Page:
Sue Coe "Mad as Hell! New Work (and Some Classics)"

Galerie St. Etienne

poster for Sue Coe "Mad as Hell! New Work (and Some Classics)"

This event has ended.

The current exhibition juxtaposes work from Cruel and “Porkopolis” with a selection of paintings and drawings on other subjects, in the process tracing Coe’s artistic development from the start of her career in the 1980s and situating the meat work in the broader context of capitalism. Overall, the presentation offers a scathing indictment of the exploitation by the strong of the weak, from the battlefield to the farmyard, from Johannesburg to the American heartland. Many of the earliest works employ a collage technique, in which provocative texts are pasted, like ransom notes, into the images. The art in Cruel adopts a similar tone, often combining graphic, horrific images with incendiary slogans. The artist’s anger is palpable.

Yet the evident anger of Sue Coe’s work belies a fundamental optimism: that the process of witnessing is enough to inspire change; that if people only knew the truth, they would change. Certainly these past twenty-five years have not been easy for critics of capitalism, which has lacked any effective ideological opposition since the fall of the Soviet empire. During the Cold War era, capitalism and democracy were considered the inseparable twinned foes of totalitarian Communism. But the Great Recession has made it abundantly clear that unrestrained free-market capitalism stifles democracy by creating unequal access to wealth and power. Coe, who recently became an American citizen, places great faith in grassroots democracy. “You have to communicate with your elected representatives at least once a day,” she declares. “It’s like cleaning your teeth; it’s good mental hygiene.” The animal rights movement is gradually progressing from its first phase, education, to its second, involving legislation and public policy. The Internet provides a fantastic organizing tool, making it possible to reach a global audience in seconds and acting as an effective counter to media titans like Rupert Murdoch. “For everything the corporate machine can do to us,” says Coe, “we still have the power combat it. The present situation is very, very hopeful.”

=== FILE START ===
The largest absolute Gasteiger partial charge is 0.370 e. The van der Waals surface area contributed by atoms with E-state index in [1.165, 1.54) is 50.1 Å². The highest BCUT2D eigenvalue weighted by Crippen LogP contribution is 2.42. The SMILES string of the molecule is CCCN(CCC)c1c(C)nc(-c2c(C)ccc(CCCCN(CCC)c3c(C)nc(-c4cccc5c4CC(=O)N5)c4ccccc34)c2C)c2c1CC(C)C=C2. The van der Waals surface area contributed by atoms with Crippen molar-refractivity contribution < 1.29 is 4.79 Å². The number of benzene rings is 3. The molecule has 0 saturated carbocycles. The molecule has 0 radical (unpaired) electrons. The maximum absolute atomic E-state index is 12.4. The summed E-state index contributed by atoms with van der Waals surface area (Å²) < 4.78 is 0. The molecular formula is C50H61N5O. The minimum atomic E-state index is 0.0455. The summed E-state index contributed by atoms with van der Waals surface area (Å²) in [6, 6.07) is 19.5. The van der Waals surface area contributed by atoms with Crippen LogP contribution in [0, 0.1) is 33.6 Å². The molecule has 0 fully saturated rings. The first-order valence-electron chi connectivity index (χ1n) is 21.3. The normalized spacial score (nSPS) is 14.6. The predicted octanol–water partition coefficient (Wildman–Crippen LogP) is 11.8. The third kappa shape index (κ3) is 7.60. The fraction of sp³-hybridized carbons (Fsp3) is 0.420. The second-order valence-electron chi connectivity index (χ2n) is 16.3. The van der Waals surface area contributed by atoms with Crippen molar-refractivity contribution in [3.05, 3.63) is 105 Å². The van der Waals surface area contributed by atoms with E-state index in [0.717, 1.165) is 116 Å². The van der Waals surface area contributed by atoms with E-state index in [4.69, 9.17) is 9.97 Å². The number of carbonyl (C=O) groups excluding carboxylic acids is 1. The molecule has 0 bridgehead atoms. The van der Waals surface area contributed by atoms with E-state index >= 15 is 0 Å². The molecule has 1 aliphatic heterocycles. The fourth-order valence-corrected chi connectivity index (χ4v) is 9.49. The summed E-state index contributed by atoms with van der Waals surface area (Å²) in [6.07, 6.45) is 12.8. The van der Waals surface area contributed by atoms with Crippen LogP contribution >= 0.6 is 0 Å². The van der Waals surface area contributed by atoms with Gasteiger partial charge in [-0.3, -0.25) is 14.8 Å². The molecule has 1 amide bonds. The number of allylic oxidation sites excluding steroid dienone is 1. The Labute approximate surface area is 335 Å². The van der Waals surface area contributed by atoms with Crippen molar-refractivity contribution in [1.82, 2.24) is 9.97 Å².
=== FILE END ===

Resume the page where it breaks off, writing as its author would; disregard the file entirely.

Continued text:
[Image: Sue Coe "Riot: Fowl the Cage" (2011) graphite and watercolor on heavy white Strathmore Bristol board. 40 x 30 in.]



from April 17, 2012 to July 03, 2012

Opening Reception on 2012-05-10 from 17:00 to 20:00
Gallery Night on 57th Street


Sue Coe

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